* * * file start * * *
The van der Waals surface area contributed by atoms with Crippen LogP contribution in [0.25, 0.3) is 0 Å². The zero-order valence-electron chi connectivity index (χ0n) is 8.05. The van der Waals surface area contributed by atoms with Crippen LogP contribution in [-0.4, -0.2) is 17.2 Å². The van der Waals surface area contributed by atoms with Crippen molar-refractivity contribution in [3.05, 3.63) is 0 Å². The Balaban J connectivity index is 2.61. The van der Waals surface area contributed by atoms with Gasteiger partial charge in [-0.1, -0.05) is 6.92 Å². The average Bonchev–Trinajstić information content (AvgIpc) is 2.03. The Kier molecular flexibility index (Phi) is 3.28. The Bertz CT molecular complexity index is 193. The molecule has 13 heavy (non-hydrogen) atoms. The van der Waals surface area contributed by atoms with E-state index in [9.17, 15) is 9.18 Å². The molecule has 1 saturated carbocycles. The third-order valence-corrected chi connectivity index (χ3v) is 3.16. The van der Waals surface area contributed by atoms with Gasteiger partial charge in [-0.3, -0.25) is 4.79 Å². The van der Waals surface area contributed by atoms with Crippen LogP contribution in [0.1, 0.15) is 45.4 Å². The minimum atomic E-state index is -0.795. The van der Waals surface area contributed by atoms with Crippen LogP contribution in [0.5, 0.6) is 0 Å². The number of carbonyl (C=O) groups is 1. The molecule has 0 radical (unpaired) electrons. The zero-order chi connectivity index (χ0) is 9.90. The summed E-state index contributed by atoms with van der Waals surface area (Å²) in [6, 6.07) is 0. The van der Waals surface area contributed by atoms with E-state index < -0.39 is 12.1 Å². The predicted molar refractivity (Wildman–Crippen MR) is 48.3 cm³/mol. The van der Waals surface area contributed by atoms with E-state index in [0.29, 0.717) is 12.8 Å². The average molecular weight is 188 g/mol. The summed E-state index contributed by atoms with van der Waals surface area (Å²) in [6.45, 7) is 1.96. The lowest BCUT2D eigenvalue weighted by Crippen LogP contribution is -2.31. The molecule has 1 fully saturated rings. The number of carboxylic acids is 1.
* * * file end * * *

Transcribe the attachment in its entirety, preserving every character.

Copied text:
The van der Waals surface area contributed by atoms with Crippen LogP contribution in [0.25, 0.3) is 0 Å². The zero-order valence-electron chi connectivity index (χ0n) is 8.05. The van der Waals surface area contributed by atoms with Crippen LogP contribution in [-0.4, -0.2) is 17.2 Å². The van der Waals surface area contributed by atoms with Crippen molar-refractivity contribution in [3.05, 3.63) is 0 Å². The Balaban J connectivity index is 2.61. The van der Waals surface area contributed by atoms with Gasteiger partial charge in [-0.1, -0.05) is 6.92 Å². The average Bonchev–Trinajstić information content (AvgIpc) is 2.03. The Kier molecular flexibility index (Phi) is 3.28. The Bertz CT molecular complexity index is 193. The molecule has 13 heavy (non-hydrogen) atoms. The van der Waals surface area contributed by atoms with E-state index in [9.17, 15) is 9.18 Å². The molecule has 1 saturated carbocycles. The third-order valence-corrected chi connectivity index (χ3v) is 3.16. The van der Waals surface area contributed by atoms with Gasteiger partial charge in [-0.3, -0.25) is 4.79 Å². The van der Waals surface area contributed by atoms with Crippen LogP contribution in [0.1, 0.15) is 45.4 Å². The minimum atomic E-state index is -0.795. The van der Waals surface area contributed by atoms with Crippen LogP contribution in [0.5, 0.6) is 0 Å². The number of carbonyl (C=O) groups is 1. The molecule has 0 radical (unpaired) electrons. The zero-order chi connectivity index (χ0) is 9.90. The summed E-state index contributed by atoms with van der Waals surface area (Å²) in [6, 6.07) is 0. The van der Waals surface area contributed by atoms with E-state index < -0.39 is 12.1 Å². The predicted molar refractivity (Wildman–Crippen MR) is 48.3 cm³/mol. The van der Waals surface area contributed by atoms with E-state index in [0.29, 0.717) is 12.8 Å². The average molecular weight is 188 g/mol. The summed E-state index contributed by atoms with van der Waals surface area (Å²) in [6.45, 7) is 1.96. The lowest BCUT2D eigenvalue weighted by Crippen LogP contribution is -2.31. The molecule has 1 fully saturated rings. The number of carboxylic acids is 1.